I know I’m late to the party; it’s been a month since the album’s 10-year anniversary, but E=MC² was my first Mariah Carey album I bought, well before I would actually become a fan a year later, so it’s an album that I need to commemorate.
2008 was a transitional year for music. R&B had been reigning supreme on the airwaves for most of the decade and was approaching the tail-end of its dynasty. Electronic dance was prematurely rising up the charts (Timbaland‘s “The Way I Are,” Rihanna‘s “Disturbia”, Britney Spears‘s “Womanizer” etc.) but would only overtake the industry in 2009 with everything Lady Gaga and The Black Eyed Peas.
In retrospect, 2008 was really the last year an R&B balladeer in her late thirties could’ve secured a bonafide hit, and in the case of Mariah Carey, it was. Her first single in three years, “Touch My Body” topped the Billboard Hot 100 for two weeks in April, partially owing to the world’s anticipation after the colossal success that was 2005’s The Emancipation of Mimi, but mostly because it was a simple yet clever song.
The urban pop piece, which layers elegant finger snaps below Mariah’s restrained yet sultry vocals, illustrates a “secret rendezvous” between the singer and the object of her attention (portrayed in the music video by Jack McBrayer), the most playful Mariah’s been on a lead single since 2001’s “Loverboy”. It made the songbird the solo artist with the most number-one hits in the US, a title she still retains to this day.
“Touch My Body” also spawned a YouTube moment with its infamously hilarious performance on Good Morning America, where an irritated Mariah was plagued by an incorrect backing track, subtly murmured “so many things…” and eventually quipped, “stop singing my part now baby!” It was arguably Mariah’s most iconic mishap until her next televised disaster unfolded on New Year’s Eve more than eight years later.
On April 15, 2008, Mariah then released her eleventh studio album, aptly titled E=MC², which really means “emancipation equals Mariah Carey to the second power.” It serves as a sequel to Emancipation: a more modern, updated sister that removes the quiet storm from Emancipation and substitutes it with summery tunes like “Cruise Control” and “O.O.C.”
But in the vein of all Mariah albums, E=MC² is not without its signature ballads, such as “Bye Bye”, which was plugged into the ballad-as-a-second-single formula that record labels often enact on singers like Mariah and Christina Aguilera.
Unfortunately, the ballad, which sings about finding peace in grief, stalled at #19. Commercially, it was no “We Belong Together,” the sophomore single from Emancipation which propelled the singer back to musical royalty back in 2005 and would later be named Song of the Decade at the end of the 2000s. While “Bye Bye” was a beautiful tearjerker, it just didn’t win the world the way “Belong” did.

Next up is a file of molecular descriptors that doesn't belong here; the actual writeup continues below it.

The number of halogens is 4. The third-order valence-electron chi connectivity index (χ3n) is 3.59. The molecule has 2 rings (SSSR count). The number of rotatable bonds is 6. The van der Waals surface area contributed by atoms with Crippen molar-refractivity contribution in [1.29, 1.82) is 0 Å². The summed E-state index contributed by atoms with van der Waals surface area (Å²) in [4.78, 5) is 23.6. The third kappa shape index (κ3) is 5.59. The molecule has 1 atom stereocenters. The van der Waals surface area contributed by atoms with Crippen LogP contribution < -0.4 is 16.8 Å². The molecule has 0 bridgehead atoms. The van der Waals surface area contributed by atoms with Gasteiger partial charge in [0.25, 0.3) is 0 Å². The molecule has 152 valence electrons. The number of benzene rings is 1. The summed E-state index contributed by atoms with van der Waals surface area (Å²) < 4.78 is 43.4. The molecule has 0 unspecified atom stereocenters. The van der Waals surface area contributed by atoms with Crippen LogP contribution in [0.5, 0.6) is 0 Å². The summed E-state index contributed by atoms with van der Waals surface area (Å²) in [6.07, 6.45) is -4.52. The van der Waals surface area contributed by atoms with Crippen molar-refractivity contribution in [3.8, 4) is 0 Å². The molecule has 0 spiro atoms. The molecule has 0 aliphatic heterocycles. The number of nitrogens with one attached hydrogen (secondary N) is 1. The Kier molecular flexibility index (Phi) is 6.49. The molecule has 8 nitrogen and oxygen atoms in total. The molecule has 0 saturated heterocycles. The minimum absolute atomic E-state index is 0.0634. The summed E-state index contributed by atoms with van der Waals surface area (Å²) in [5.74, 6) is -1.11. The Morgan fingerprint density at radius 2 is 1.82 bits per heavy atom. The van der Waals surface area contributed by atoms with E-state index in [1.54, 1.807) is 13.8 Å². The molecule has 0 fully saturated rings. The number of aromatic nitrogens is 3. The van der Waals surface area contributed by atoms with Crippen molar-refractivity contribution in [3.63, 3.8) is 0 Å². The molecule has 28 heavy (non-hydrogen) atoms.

Even with adequate television appearances, the album’s subsequent singles, “I’ll Be Lovin’ U Long Time” (which featured T.I. on its single release), and “I Stay In Love” (an essential clone of “Belong”), fared worse than “Bye Bye”, signalling an end to the E=MC² era before 2008 was even over. In 2009, Mariah started afresh with Memoirs of an Imperfect Angel, destroying hardcore listeners’ hopes of fan favorite “Migrate” becoming the fifth single.
That track, which opens E=MC², is a sleek club song with twirling whistles, AutoTuned lines (the audacity!) and rap verses performed by T-Pain. Many years later in an interview, Mariah spoke about how she’d wanted “Migrate” as a single, but that the label decided otherwise. It is ridiculous, considering “Migrate” would’ve thrived in the 2008 urban landscape.
And other gems that got away? The breakup ode “Last Kiss”, co-written by Jermaine Dupri (responsible for “We Belong Together”), and disco bop “I’m That Chick”, which nearly became the album’s title. Mariah included this one in the set list for her 2014 and 2017 tours, and even named one of her fragrances after it in 2011. It must’ve been a personal favorite.
Albeit less hits and more misses, nothing could’ve recreated the success of The Emancipation of Mimi, so E=MC² had put up a good fight, even if it will be eternally remembered as Mimi‘s lesser sister. By its own merits, the album was still a success: it sold 463,000 copies in its first week (the largest first-week sales number of any Mariah album) and was eventually certified Platinum: Mariah’s final studio album to receive that certification.
Musically, the album was nothing inventive or particularly fresh; she never quite outdo herself when she putt O.D.B. on her remix to “Fantasy” thirteen years prior, but E=MC² is pleasant music nonetheless After all, it posted one chart-topper, a feat Mariah hasn’t replicated in the last ten years.
Given her declining relevance and the perennial ageism in the music industry, I’m certain “Touch My Body” will remain Mariah’s last number-one, although optimistic fans believe seasonal streaming surges may eventually toss “All I Want For Christmas For You” to the number-one spot one day.
In the plausible event that doesn’t happen, I’m satisfied with “Touch My Body” notching the title of Mariah’s last number-one hit anyway. I mean, what other song includes “YouTube” in its lyrics and makes it rhyme perfectly with “I do”?